MAY 2001 BACK ISSUE
Horse Previews Magazine website - Posted on 05/07/2001; 2:00:00PM.
Welcome To The World of Reining
You sit on the sidelines of a perfectly groomed arena. Two judges are seated in chairs along one side of the arena with a scribe setting next to each judge. A single horse and rider team enters the arena and proceeds toward the center; they pause at the center, and without any detectable effort, the rider guides the horse into spins to the right. The spins start out slow and correct, and gradually gain momentum, just when you think the pair can't spin any faster, the horse stops perfectly straight on facing the judges just as accurately as they started. You hear various whoops and "yeas" emanating from the crowd. The rider then guides the horse into four spins in the opposite direction, and with as much speed and correctness as the first set of spins the pair stop again dead on facing the judges.
The crowd rewards the horse and rider team with more verbal appreciation. The team pauses again and then departs to a lope and into large circles that engulf one half of the arena, each circle coming precisely through the middle of the arena where the spins occurred, and even though there were two circles executed at great speed, there are only one set of tracks in the arena. At the center of the arena, the pair comes into what appears to be a third circle, and magically, the horse slows down still in a lope, but the lope is so slow, you would swear the horse is crawling. Again, more hoots resound from the audience. A second size of circle now appears in the arena, this circle being very small in comparison to the first two. At the conclusion of this small circle, the rider guides the horse through the center of the arena and into large circles in the opposite direction, the flying lead change that just occurred, so the horse could change direction, was so smooth and quiet, you didn't even detect the lead change transpired. The team quietly continues on, and circles just as precise and in the same variation of speed appear in a mirror image to those circles the pair first completed.
Again, the pair come through the center of the arena after the small, slow circle is completed, the horse changes leads so quiet, the rider could have been carrying a glass of water and would not have spilled a drop. The team begins what appears to be another circle, yet once the pair has rounded the end of the arena, they continue straight down the arena, parallel to the wall. As the team lopes down the arena, the pair gradually gain speed, and just before the end of the arena the horse melts into the most perfect sliding stop you have ever witnessed. The horses front legs keep loping while the back feet are sliding over the ground, his tail flowing behind and puffy clouds of dust billow from around the horses almost seated haunches. The crowd erupts into cheers and applause.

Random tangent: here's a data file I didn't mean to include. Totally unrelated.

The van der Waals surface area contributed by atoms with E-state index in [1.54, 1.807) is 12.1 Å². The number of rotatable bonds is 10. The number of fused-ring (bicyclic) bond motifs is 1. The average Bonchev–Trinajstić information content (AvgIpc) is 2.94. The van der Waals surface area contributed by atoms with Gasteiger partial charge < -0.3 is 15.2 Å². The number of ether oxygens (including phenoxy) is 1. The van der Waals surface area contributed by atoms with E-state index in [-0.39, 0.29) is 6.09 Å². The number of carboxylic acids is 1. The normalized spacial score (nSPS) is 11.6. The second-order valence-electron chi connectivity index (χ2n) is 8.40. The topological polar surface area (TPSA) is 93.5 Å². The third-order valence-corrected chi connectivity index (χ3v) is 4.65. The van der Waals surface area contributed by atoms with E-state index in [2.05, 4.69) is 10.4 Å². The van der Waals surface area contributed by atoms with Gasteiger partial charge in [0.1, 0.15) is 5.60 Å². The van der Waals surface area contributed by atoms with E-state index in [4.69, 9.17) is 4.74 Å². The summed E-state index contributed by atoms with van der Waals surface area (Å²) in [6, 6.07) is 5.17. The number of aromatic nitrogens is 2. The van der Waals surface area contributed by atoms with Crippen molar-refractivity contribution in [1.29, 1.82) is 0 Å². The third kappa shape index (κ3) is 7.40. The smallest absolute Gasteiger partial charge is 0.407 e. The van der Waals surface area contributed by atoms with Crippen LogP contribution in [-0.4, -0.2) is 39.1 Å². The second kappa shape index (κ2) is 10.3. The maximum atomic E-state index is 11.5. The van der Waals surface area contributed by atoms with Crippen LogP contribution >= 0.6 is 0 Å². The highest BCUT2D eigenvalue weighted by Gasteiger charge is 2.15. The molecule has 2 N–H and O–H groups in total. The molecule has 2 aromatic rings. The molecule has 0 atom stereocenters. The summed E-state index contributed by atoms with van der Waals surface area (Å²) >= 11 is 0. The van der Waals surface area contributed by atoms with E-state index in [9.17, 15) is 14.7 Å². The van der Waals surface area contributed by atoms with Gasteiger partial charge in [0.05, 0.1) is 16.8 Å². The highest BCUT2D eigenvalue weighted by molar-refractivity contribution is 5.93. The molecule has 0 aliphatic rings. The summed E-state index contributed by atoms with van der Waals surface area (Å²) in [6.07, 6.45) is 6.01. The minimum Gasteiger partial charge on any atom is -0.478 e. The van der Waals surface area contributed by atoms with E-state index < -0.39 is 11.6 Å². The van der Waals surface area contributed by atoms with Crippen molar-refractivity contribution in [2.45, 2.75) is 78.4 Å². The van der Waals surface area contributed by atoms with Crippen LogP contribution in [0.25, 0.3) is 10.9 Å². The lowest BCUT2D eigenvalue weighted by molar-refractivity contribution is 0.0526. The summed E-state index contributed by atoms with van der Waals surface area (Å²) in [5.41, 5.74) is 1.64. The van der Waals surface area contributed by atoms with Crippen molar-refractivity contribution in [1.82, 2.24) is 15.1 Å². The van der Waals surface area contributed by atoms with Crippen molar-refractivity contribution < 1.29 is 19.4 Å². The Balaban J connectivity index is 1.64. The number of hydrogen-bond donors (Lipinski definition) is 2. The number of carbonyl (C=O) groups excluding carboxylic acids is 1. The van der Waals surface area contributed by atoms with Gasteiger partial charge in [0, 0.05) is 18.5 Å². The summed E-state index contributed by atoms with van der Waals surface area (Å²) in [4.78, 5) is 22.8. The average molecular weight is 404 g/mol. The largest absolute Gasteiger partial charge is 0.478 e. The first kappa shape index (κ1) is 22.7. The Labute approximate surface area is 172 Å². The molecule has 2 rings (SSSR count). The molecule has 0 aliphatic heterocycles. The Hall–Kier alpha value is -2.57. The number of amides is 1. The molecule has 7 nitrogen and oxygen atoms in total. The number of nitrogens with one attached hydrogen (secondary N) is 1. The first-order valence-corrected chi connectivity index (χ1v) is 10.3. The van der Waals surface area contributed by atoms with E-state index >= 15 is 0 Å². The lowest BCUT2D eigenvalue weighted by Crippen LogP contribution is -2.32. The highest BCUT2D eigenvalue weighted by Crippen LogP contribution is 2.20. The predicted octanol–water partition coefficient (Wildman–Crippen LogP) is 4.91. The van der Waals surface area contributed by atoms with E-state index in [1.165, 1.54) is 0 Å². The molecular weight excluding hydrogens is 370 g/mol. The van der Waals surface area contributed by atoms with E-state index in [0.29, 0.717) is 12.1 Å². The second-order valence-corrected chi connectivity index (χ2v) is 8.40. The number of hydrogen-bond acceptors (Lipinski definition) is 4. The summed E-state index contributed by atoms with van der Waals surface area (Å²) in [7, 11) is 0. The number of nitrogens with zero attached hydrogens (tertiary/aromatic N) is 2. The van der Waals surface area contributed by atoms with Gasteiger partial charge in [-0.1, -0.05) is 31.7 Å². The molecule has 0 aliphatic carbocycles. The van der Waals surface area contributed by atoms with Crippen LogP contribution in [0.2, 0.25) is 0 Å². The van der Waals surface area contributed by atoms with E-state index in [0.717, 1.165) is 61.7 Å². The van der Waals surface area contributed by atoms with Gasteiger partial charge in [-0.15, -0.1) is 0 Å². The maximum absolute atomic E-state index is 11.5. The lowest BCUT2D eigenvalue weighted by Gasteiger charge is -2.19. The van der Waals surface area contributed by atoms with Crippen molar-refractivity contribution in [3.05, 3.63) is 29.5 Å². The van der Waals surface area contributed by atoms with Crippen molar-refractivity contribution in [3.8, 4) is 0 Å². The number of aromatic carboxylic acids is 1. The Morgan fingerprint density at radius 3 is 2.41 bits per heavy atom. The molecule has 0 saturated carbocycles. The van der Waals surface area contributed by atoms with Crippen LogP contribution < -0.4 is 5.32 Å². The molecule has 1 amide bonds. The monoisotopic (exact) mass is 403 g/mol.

The pair pause momentarily, just before they execute a rollback over the horses haunches and lope out in the opposite direction from which they just came, but again in the same set of tracks that brought them to the maneuver initially. The team then lopes up and around the end of the arena, and slowly builds speed as they lope down the opposite wall of the arena, again steadily building more and more speed, and magically melt into another sliding stop, leaving long parallel slide marks in the perfectly prepared ground of the arena. The crowd responds by cheering even louder. One last time, the pair rollback over the haunches of the horse, and lope off in the opposite direction from which they came, again in the same set of tracks that were laid on the journey to the just executed stop. The horse and rider then round the end of the arena one last time and build speed to the final stop. The final stop is as soft and perfect as the previous two have been, the horse slides for what seems to be forever, when the pair come to a complete stop, the horse and rider then back straight up at a lightening pace and in a perfectly straight line. The audience rises to their feet, the applause and cheers are deafening, and the rider rewards her horse with a well-deserved scratch upon her steed's neck. She rides to the judges where she dismounts and takes the horses bridle off to have one judge check the bridle. As the team is walking from the arena, the announcers voice booms over the speakers: the score is a 73 from judge one and a score of 73 from judge number two for a total of 146! The winner of this evenings class is........................................and that's when my daydream ends as I am snapped back to reality by the loud speaker that announces that my horse and I are now "in the hole" ; a term that simply means, be paying attention as there are only two riders remaining before it's your turn in the arena to show.